Allstate, the insurance firm, lost a multi-million-dollar employee defamation claim. Yes, an appeal is in the works; this case is far from over. However, let’s review the suit to see what lessons it reveals, thus far.
An SEC-Related Employee Defamation Lawsuit: A Play In Seven Bullet Points
- Plaintiffs: A group of employees fired from Allstate’s pension plan equity division.
- Defendants: Allstate Corporation
- Background Information: Apparently, Allstate accused four employees of manipulating stock trades and amassing bonuses that ultimately shorted the company over $200 million. The workers, however, insisted they executed their trades well within bounds, merely sticking to the age-old trading adage — “buy low, sell high.” Ultimately, Allstate fired the four employees and filed and SEC complaint.
- Legal Claim: The employees felt the SEC complaint was erroneous and played a big part in “ruining their careers.” In turn, they filed an employee defamation lawsuit.
- Defense: In its defense, Allstate said the SEC complaint was accurate and didn’t harm the plaintiffs.
- Court Ruling: In the end, the jury sided with the employees, ordering Allstate to pay about $27 million.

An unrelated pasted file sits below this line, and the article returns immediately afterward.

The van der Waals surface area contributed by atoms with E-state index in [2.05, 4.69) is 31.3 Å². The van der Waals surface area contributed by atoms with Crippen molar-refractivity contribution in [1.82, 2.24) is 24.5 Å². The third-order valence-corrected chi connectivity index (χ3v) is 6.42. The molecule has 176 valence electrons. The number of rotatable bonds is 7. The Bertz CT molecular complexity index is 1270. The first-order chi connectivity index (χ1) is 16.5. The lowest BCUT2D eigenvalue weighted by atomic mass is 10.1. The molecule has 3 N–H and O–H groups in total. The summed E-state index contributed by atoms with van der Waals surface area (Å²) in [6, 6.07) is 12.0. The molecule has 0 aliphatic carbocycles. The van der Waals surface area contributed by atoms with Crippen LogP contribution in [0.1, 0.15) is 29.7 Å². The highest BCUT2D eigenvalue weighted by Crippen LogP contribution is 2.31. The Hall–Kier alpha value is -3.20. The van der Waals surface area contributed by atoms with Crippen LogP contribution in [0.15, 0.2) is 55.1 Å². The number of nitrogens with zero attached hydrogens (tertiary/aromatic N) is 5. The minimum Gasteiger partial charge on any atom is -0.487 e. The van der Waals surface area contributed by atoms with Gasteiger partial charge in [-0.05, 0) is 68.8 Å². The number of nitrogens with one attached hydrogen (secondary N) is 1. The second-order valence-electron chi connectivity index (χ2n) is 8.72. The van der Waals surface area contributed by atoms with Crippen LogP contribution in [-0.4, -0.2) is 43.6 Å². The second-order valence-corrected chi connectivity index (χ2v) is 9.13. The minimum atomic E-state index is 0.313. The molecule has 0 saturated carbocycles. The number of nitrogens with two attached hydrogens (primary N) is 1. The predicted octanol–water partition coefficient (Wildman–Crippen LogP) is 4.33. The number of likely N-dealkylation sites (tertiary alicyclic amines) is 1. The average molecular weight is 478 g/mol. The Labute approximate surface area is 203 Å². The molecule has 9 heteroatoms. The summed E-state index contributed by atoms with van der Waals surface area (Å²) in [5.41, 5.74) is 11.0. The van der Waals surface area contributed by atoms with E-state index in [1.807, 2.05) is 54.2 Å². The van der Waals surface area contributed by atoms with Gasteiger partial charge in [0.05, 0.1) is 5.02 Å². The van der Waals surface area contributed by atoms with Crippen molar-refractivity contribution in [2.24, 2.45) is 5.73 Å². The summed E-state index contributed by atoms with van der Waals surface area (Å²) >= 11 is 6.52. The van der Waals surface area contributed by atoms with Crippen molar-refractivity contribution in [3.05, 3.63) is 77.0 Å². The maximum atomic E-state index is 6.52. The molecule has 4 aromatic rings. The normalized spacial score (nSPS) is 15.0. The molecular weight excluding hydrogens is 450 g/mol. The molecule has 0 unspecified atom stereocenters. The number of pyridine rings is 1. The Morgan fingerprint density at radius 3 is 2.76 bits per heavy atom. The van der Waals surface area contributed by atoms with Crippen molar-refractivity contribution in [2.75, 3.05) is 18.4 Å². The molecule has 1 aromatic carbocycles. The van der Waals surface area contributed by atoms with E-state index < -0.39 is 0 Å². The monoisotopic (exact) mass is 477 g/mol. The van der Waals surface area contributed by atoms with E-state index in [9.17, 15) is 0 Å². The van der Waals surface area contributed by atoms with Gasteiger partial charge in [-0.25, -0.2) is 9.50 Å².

- Main Takeaway: Be careful with post-termination paperwork and reporting. If you plan to file an SEC complaint or U-5 [LINK], make sure you have substantial supporting evidence. Play it safe and run them by an employment defamation lawyer before submitting.
5 Things To Know Before Pursuing An Employee Defamation Lawsuit
It’s true: winning a libel or slander case, in a U.S. court, isn’t easy. Plaintiffs must have rock solid arguments to walk away the winner. So, what constitutes a “rock solid” defamation case in the United States?
- Truth. United States defamation laws are defendant-friendly (as opposed, to, say, Canada, which has plaintiff-friendly standards [LINK]). So, to win a slander or libel claim, proof is essential! Have enough to convince a judge or jury that the defendant is lying.
- Prove It’s You. Believe it or not, many people lose defamation claims because they can’t prove they’re the person being referenced. This is especially prevalent in literary defamation lawsuits involving fiction works based on real life events.
- Harm. Harm is a primary pillar of U.S. defamation law. (The exception? Defamation per se cases, which you can read about here.) Plaintiffs must prove material harm to win a slander or libel claims. Legally speaking, “harm” isn’t just hurt feelings or a bruised reputation. Typically, defamation plaintiffs must provide evidence that their business or bank account took a hit because of the contested statements.
- Negligence. And lastly, to win a U.S. slander or libel lawsuit, plaintiffs must demonstrate that the defendants acted either negligently or with actual malice [LINK].
Consult With An Employee Defamation Attorney
Are you dealing with a work-related slander or libel issue? To do more research, on your own, check out additional resources here, here and here. If you’re ready to consult with a lawyer about an employee defamation issue, please get in touch.
Good luck, and may the legal force be with you.